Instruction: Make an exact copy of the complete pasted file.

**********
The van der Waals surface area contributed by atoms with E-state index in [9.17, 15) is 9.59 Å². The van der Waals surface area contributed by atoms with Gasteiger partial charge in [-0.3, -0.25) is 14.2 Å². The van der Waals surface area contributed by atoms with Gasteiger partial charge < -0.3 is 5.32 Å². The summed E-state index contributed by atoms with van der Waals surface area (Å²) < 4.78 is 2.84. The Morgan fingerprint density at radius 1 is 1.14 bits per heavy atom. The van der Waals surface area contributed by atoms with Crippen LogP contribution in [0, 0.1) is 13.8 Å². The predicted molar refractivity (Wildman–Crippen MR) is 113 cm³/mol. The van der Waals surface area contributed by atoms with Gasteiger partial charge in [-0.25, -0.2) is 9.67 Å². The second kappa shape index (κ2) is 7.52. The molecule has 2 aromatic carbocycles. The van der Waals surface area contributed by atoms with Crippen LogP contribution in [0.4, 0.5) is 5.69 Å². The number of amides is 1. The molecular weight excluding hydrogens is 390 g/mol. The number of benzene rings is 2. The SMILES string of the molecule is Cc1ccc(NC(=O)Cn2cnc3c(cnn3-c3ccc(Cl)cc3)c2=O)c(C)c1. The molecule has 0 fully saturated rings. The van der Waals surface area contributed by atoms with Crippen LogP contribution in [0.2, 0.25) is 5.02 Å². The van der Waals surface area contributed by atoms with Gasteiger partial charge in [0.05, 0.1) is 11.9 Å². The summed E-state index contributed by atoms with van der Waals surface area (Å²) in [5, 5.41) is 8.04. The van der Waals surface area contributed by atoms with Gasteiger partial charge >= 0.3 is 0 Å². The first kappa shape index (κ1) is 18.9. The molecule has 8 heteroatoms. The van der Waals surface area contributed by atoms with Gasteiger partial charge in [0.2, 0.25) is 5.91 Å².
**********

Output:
The van der Waals surface area contributed by atoms with E-state index in [9.17, 15) is 9.59 Å². The van der Waals surface area contributed by atoms with Gasteiger partial charge in [-0.3, -0.25) is 14.2 Å². The van der Waals surface area contributed by atoms with Gasteiger partial charge < -0.3 is 5.32 Å². The summed E-state index contributed by atoms with van der Waals surface area (Å²) < 4.78 is 2.84. The Morgan fingerprint density at radius 1 is 1.14 bits per heavy atom. The van der Waals surface area contributed by atoms with Crippen LogP contribution in [0, 0.1) is 13.8 Å². The predicted molar refractivity (Wildman–Crippen MR) is 113 cm³/mol. The van der Waals surface area contributed by atoms with Gasteiger partial charge in [-0.25, -0.2) is 9.67 Å². The second kappa shape index (κ2) is 7.52. The molecule has 2 aromatic carbocycles. The van der Waals surface area contributed by atoms with Crippen LogP contribution in [0.4, 0.5) is 5.69 Å². The number of amides is 1. The molecular weight excluding hydrogens is 390 g/mol. The number of benzene rings is 2. The SMILES string of the molecule is Cc1ccc(NC(=O)Cn2cnc3c(cnn3-c3ccc(Cl)cc3)c2=O)c(C)c1. The molecule has 0 fully saturated rings. The van der Waals surface area contributed by atoms with Crippen LogP contribution in [0.2, 0.25) is 5.02 Å². The van der Waals surface area contributed by atoms with Gasteiger partial charge in [0.05, 0.1) is 11.9 Å². The summed E-state index contributed by atoms with van der Waals surface area (Å²) in [5, 5.41) is 8.04. The van der Waals surface area contributed by atoms with Gasteiger partial charge >= 0.3 is 0 Å². The first kappa shape index (κ1) is 18.9. The molecule has 8 heteroatoms. The van der Waals surface area contributed by atoms with Gasteiger partial charge in [0.2, 0.25) is 5.91 Å².